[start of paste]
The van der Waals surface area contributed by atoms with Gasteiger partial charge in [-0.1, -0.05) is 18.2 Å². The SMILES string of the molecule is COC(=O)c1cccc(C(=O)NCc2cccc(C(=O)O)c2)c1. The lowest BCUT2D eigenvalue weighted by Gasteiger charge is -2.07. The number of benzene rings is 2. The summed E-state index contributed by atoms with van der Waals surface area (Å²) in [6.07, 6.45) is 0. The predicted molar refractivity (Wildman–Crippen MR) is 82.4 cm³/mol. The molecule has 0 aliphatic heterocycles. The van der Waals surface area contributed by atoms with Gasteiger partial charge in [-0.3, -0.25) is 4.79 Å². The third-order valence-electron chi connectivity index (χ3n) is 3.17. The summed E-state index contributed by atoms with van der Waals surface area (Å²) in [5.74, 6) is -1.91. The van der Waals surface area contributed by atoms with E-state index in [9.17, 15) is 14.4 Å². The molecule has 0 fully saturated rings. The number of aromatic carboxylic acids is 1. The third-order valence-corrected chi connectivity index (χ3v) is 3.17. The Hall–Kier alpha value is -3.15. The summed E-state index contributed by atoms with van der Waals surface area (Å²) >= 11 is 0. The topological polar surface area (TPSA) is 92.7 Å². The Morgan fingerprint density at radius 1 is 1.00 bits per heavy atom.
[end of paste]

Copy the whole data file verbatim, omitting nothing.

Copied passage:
The van der Waals surface area contributed by atoms with Gasteiger partial charge in [-0.1, -0.05) is 18.2 Å². The SMILES string of the molecule is COC(=O)c1cccc(C(=O)NCc2cccc(C(=O)O)c2)c1. The lowest BCUT2D eigenvalue weighted by Gasteiger charge is -2.07. The number of benzene rings is 2. The summed E-state index contributed by atoms with van der Waals surface area (Å²) in [6.07, 6.45) is 0. The predicted molar refractivity (Wildman–Crippen MR) is 82.4 cm³/mol. The molecule has 0 aliphatic heterocycles. The van der Waals surface area contributed by atoms with Gasteiger partial charge in [-0.3, -0.25) is 4.79 Å². The third-order valence-electron chi connectivity index (χ3n) is 3.17. The summed E-state index contributed by atoms with van der Waals surface area (Å²) in [5.74, 6) is -1.91. The van der Waals surface area contributed by atoms with E-state index in [9.17, 15) is 14.4 Å². The molecule has 0 fully saturated rings. The number of aromatic carboxylic acids is 1. The third-order valence-corrected chi connectivity index (χ3v) is 3.17. The Hall–Kier alpha value is -3.15. The summed E-state index contributed by atoms with van der Waals surface area (Å²) >= 11 is 0. The topological polar surface area (TPSA) is 92.7 Å². The Morgan fingerprint density at radius 1 is 1.00 bits per heavy atom.